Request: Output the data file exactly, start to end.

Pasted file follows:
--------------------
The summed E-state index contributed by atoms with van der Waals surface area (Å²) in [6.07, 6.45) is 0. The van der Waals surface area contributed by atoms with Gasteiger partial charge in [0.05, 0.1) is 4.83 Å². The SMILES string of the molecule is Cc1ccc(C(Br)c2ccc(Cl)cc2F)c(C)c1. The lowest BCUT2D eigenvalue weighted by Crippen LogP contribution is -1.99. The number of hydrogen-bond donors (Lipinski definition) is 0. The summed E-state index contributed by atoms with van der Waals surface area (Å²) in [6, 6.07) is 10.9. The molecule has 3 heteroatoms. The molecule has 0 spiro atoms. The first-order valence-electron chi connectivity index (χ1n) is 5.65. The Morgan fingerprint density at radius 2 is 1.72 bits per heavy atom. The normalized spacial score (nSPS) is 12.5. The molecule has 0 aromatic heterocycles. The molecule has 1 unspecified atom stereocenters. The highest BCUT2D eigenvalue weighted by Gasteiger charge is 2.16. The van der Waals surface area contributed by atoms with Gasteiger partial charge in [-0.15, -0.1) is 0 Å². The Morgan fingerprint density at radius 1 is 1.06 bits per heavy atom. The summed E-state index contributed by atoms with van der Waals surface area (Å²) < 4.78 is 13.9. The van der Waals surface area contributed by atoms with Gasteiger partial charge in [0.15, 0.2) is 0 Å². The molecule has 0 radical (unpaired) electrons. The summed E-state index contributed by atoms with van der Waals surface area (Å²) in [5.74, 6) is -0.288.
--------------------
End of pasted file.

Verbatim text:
The summed E-state index contributed by atoms with van der Waals surface area (Å²) in [6.07, 6.45) is 0. The van der Waals surface area contributed by atoms with Gasteiger partial charge in [0.05, 0.1) is 4.83 Å². The SMILES string of the molecule is Cc1ccc(C(Br)c2ccc(Cl)cc2F)c(C)c1. The lowest BCUT2D eigenvalue weighted by Crippen LogP contribution is -1.99. The number of hydrogen-bond donors (Lipinski definition) is 0. The summed E-state index contributed by atoms with van der Waals surface area (Å²) in [6, 6.07) is 10.9. The molecule has 3 heteroatoms. The molecule has 0 spiro atoms. The first-order valence-electron chi connectivity index (χ1n) is 5.65. The Morgan fingerprint density at radius 2 is 1.72 bits per heavy atom. The normalized spacial score (nSPS) is 12.5. The molecule has 0 aromatic heterocycles. The molecule has 1 unspecified atom stereocenters. The highest BCUT2D eigenvalue weighted by Gasteiger charge is 2.16. The van der Waals surface area contributed by atoms with Gasteiger partial charge in [-0.15, -0.1) is 0 Å². The Morgan fingerprint density at radius 1 is 1.06 bits per heavy atom. The summed E-state index contributed by atoms with van der Waals surface area (Å²) < 4.78 is 13.9. The van der Waals surface area contributed by atoms with Gasteiger partial charge in [0.15, 0.2) is 0 Å². The molecule has 0 radical (unpaired) electrons. The summed E-state index contributed by atoms with van der Waals surface area (Å²) in [5.74, 6) is -0.288.